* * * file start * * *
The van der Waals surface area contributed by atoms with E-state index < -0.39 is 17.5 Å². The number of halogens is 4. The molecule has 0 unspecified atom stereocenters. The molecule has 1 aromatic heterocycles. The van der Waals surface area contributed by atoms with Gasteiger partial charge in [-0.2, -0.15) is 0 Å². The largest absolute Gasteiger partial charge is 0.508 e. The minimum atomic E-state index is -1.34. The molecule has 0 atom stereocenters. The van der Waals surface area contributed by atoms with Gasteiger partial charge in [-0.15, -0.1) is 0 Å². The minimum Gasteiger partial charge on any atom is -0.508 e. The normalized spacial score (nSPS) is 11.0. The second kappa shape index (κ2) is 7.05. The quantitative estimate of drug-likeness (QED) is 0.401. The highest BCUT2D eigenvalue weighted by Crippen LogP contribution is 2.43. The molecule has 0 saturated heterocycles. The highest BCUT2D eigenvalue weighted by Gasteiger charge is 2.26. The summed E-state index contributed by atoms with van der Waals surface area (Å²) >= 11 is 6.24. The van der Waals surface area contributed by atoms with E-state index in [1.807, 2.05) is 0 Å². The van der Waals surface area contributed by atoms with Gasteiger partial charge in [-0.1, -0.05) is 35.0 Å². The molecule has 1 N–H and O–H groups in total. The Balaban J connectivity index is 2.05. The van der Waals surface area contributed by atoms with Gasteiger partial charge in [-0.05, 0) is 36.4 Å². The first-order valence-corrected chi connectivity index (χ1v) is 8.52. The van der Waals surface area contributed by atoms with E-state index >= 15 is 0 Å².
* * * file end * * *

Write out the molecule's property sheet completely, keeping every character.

The van der Waals surface area contributed by atoms with E-state index < -0.39 is 17.5 Å². The number of halogens is 4. The molecule has 0 unspecified atom stereocenters. The molecule has 1 aromatic heterocycles. The van der Waals surface area contributed by atoms with Gasteiger partial charge in [-0.2, -0.15) is 0 Å². The largest absolute Gasteiger partial charge is 0.508 e. The minimum atomic E-state index is -1.34. The molecule has 0 atom stereocenters. The van der Waals surface area contributed by atoms with Gasteiger partial charge in [-0.15, -0.1) is 0 Å². The minimum Gasteiger partial charge on any atom is -0.508 e. The normalized spacial score (nSPS) is 11.0. The second kappa shape index (κ2) is 7.05. The quantitative estimate of drug-likeness (QED) is 0.401. The highest BCUT2D eigenvalue weighted by Crippen LogP contribution is 2.43. The molecule has 0 saturated heterocycles. The highest BCUT2D eigenvalue weighted by Gasteiger charge is 2.26. The summed E-state index contributed by atoms with van der Waals surface area (Å²) >= 11 is 6.24. The van der Waals surface area contributed by atoms with E-state index in [1.807, 2.05) is 0 Å². The van der Waals surface area contributed by atoms with Gasteiger partial charge in [-0.1, -0.05) is 35.0 Å². The molecule has 1 N–H and O–H groups in total. The Balaban J connectivity index is 2.05. The van der Waals surface area contributed by atoms with Gasteiger partial charge in [-0.05, 0) is 36.4 Å². The first-order valence-corrected chi connectivity index (χ1v) is 8.52. The van der Waals surface area contributed by atoms with E-state index >= 15 is 0 Å².